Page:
At its heart, cancer is a disease that starts when genes go wrong. This can happen when the DNA in your cells gets damaged, for example by tobacco smoke, UV radiation in sunlight, or just the normal chemical reactions of life within our cells.
And, in some rare cases, specific inherited gene faults can also add to the mix.
To try to prevent cancer developing, our cells have evolved sophisticated ways to prevent this damage – collectively called the DNA repair system.
A number of cancer treatments, such as radiotherapy and some chemotherapy, also aim to damage cancer cells’ DNA, but so badly that they die. This leads to a problem – cancer cells can switch on their DNA repair systems to protect themselves against the damage, making these treatments much less effective.
So understanding exactly how cells repair their damaged DNA, both in health and in cancer, is vital for figuring out how this disease starts, as well as finding more effective ways to treat it.
Cancer Research UK’s scientists have a long and distinguished track record in understanding DNA repair. One of the world leaders in this field is Professor Steve Jackson at the Gurdon Institute in Cambridge, whose work we’ve funded for more than a decade. Together with postdoctoral researcher Abderrahmane Kaidi, he’s now managed to join the dots between three previously separate areas of research related to DNA repair
Their discovery, published in the prestigious journal Nature, sheds light on the fundamental mechanisms that detect and repair genetic damage, and points towards important new approaches for treatment.
Let’s look at their work in more detail.
Meet the ‘molecular nurse’
The key player in this story is a protein called ATM. It’s a kind of molecular ‘triage nurse’ that patrols the cell, looking out for signs of DNA damage.
When ATM spots DNA damage, it does one of two things: if the damage is repairable, it tells the cell to stop dividing and calls in emergency crews of repair proteins. But if the damage is too bad to be fixed (for example, in the case of damage caused by radiotherapy or certain cancer drugs) then it tells the cell to die instead.
Because the effects of ATM are so drastic – either halting a cell in its tracks or killing it – it’s very important that it’s only activated exactly when needed. So there are a lot of control mechanisms that help to make sure that ATM is only switched on at the right time and in the right place. But it’s still not entirely clear how all these controls work.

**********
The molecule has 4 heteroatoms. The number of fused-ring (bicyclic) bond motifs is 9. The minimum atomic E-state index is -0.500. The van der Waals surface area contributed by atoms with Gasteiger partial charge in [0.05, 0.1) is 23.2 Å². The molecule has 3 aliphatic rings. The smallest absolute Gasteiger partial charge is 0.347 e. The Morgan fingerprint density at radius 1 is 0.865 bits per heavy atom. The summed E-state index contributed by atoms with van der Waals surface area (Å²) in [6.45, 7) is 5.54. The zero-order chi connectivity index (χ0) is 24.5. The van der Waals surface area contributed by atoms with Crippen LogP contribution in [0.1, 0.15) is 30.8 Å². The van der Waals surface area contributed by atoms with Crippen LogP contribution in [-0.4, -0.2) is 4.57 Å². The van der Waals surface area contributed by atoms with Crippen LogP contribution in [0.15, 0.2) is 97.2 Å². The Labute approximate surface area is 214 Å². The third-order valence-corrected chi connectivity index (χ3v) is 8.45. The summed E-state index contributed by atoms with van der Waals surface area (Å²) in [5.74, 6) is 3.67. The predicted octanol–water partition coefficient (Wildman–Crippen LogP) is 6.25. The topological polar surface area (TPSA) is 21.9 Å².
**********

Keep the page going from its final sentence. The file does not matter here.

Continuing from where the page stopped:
We also know about some other important characters involved in the process of DNA repair. These include two proteins called KAT5 and c-Abl – the latter being the target of the cancer drug imatinib (better known as Glivec). But what’s not been known, until now, is whether and how these two proteins collaborate with ATM to keep our DNA in tip-top shape.
Through detailed experiments with cancer cells grown in the lab, Kaidi discovered a chain of events that links all three proteins together:
- First, he found that, when DNA damage occurs, c-Abl switches on KAT5.
- This ‘activated’ KAT5 then homes in on the cell’s genetic material – particularly proteins called histones that package DNA to make up a structure called chromatin (which is disrupted when DNA gets damaged).
- Finally, the activation and relocation of KAT5 switches on ATM, triggering the cell’s DNA repair machinery.
Having discovered how this pathway works, Kaidi wondered if it could be switched off. So he exposed cancer cells to imatinib, which prevents c-Abl from switching on other proteins. As predicted, the drug blocked the DNA repair process from being activated after the cells were exposed to radiation.
It’s all a bit complicated, so to explain the process we’ve made this handy diagram:
What does it mean?
This discovery is significant because it’s the first time that three distinct molecular pathways – DNA repair, histone proteins and c-Abl – have been linked together.
And, importantly, drugs targeting each of these areas are already available: not just imatinib but other experimental drugs like PARP inhibitors that block DNA repair directly, and chromatin-altering drugs called HDAC inhibitors that change the molecular ‘tags’ on histones.
This research suggests that carefully combining these treatments together could bring new benefits to patients. It also points towards potential gains from trying therapies like imatinib in a wider range of cancer types, in combination with radiotherapy or other chemotherapy agents, or in combination with DNA repair and/or chromatin-changing drugs.
And, of course, there are opportunities for developing entirely new therapies, such as drugs that block KAT5.
This work has only been done using cells growing in the lab, so it comes with all the usual “still early days” warnings. Professor Jackson and his team are now working with colleagues at the Wellcome Trust Sanger Centre and elsewhere to flesh out their new findings, combining cell biology and genetic analyses to work out which kinds of cancers might benefit most from different combinations of agents. He says:
“It’s very satisfying for me to know that basic research like this could lead to clinical benefit for patients. It also highlights the importance of Cancer Research UK funding a broad portfolio of research, enabling us to make these unexpected connections that could help to save lives in the future.”
KAT5 tyrosine phosphorylation couples chromatin sensing to ATM checkpoint signaling. Abderrahmane Kaidi and Stephen P. Jackson. Nature (2013)